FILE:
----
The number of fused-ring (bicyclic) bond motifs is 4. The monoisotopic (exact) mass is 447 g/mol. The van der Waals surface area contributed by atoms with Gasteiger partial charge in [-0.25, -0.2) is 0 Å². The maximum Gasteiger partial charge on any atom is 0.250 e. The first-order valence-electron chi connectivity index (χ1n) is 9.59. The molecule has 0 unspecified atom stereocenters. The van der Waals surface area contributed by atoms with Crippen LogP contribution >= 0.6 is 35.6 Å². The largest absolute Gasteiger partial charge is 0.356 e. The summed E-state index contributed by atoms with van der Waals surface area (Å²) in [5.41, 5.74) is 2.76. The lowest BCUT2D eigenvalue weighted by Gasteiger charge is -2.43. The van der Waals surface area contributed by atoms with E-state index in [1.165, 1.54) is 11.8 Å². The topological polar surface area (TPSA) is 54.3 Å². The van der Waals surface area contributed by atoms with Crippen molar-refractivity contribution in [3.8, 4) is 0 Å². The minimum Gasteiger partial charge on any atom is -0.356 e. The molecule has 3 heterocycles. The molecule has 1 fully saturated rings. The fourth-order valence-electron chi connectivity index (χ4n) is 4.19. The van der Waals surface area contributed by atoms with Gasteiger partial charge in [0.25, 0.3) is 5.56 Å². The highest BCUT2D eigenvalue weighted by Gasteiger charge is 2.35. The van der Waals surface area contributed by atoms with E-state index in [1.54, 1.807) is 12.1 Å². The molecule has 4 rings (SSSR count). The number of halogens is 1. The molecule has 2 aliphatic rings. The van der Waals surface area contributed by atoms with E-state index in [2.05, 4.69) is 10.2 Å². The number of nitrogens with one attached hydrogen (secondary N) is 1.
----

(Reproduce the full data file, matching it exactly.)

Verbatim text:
The number of fused-ring (bicyclic) bond motifs is 4. The monoisotopic (exact) mass is 447 g/mol. The van der Waals surface area contributed by atoms with Gasteiger partial charge in [-0.25, -0.2) is 0 Å². The maximum Gasteiger partial charge on any atom is 0.250 e. The first-order valence-electron chi connectivity index (χ1n) is 9.59. The molecule has 0 unspecified atom stereocenters. The van der Waals surface area contributed by atoms with Crippen LogP contribution >= 0.6 is 35.6 Å². The largest absolute Gasteiger partial charge is 0.356 e. The summed E-state index contributed by atoms with van der Waals surface area (Å²) in [5.41, 5.74) is 2.76. The lowest BCUT2D eigenvalue weighted by Gasteiger charge is -2.43. The van der Waals surface area contributed by atoms with E-state index in [1.165, 1.54) is 11.8 Å². The topological polar surface area (TPSA) is 54.3 Å². The van der Waals surface area contributed by atoms with Crippen molar-refractivity contribution in [3.8, 4) is 0 Å². The minimum Gasteiger partial charge on any atom is -0.356 e. The molecule has 3 heterocycles. The molecule has 1 fully saturated rings. The fourth-order valence-electron chi connectivity index (χ4n) is 4.19. The van der Waals surface area contributed by atoms with Gasteiger partial charge in [0.25, 0.3) is 5.56 Å². The highest BCUT2D eigenvalue weighted by Gasteiger charge is 2.35. The van der Waals surface area contributed by atoms with E-state index in [1.54, 1.807) is 12.1 Å². The molecule has 4 rings (SSSR count). The number of halogens is 1. The molecule has 2 aliphatic rings. The van der Waals surface area contributed by atoms with E-state index in [2.05, 4.69) is 10.2 Å². The number of nitrogens with one attached hydrogen (secondary N) is 1.